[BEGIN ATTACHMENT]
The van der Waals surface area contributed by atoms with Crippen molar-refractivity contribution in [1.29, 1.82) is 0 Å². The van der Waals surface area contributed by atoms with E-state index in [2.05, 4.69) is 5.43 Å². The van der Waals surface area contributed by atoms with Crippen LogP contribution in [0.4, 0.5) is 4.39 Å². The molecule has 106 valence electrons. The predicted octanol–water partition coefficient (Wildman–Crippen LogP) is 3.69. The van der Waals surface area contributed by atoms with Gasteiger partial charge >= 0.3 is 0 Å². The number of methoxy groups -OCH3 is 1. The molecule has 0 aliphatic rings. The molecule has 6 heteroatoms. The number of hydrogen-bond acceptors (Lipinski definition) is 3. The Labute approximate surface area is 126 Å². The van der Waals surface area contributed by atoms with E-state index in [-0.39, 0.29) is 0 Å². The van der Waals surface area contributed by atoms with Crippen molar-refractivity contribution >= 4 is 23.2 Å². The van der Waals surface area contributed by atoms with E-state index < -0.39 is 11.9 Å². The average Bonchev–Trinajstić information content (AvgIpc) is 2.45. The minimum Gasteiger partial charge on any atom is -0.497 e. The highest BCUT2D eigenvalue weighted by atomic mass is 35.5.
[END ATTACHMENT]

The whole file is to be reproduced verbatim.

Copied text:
The van der Waals surface area contributed by atoms with Crippen molar-refractivity contribution in [1.29, 1.82) is 0 Å². The van der Waals surface area contributed by atoms with E-state index in [2.05, 4.69) is 5.43 Å². The van der Waals surface area contributed by atoms with Crippen LogP contribution in [0.4, 0.5) is 4.39 Å². The molecule has 106 valence electrons. The predicted octanol–water partition coefficient (Wildman–Crippen LogP) is 3.69. The van der Waals surface area contributed by atoms with Gasteiger partial charge >= 0.3 is 0 Å². The number of methoxy groups -OCH3 is 1. The molecule has 0 aliphatic rings. The molecule has 6 heteroatoms. The number of hydrogen-bond acceptors (Lipinski definition) is 3. The Labute approximate surface area is 126 Å². The van der Waals surface area contributed by atoms with E-state index in [-0.39, 0.29) is 0 Å². The van der Waals surface area contributed by atoms with Crippen molar-refractivity contribution >= 4 is 23.2 Å². The van der Waals surface area contributed by atoms with E-state index < -0.39 is 11.9 Å². The average Bonchev–Trinajstić information content (AvgIpc) is 2.45. The minimum Gasteiger partial charge on any atom is -0.497 e. The highest BCUT2D eigenvalue weighted by atomic mass is 35.5.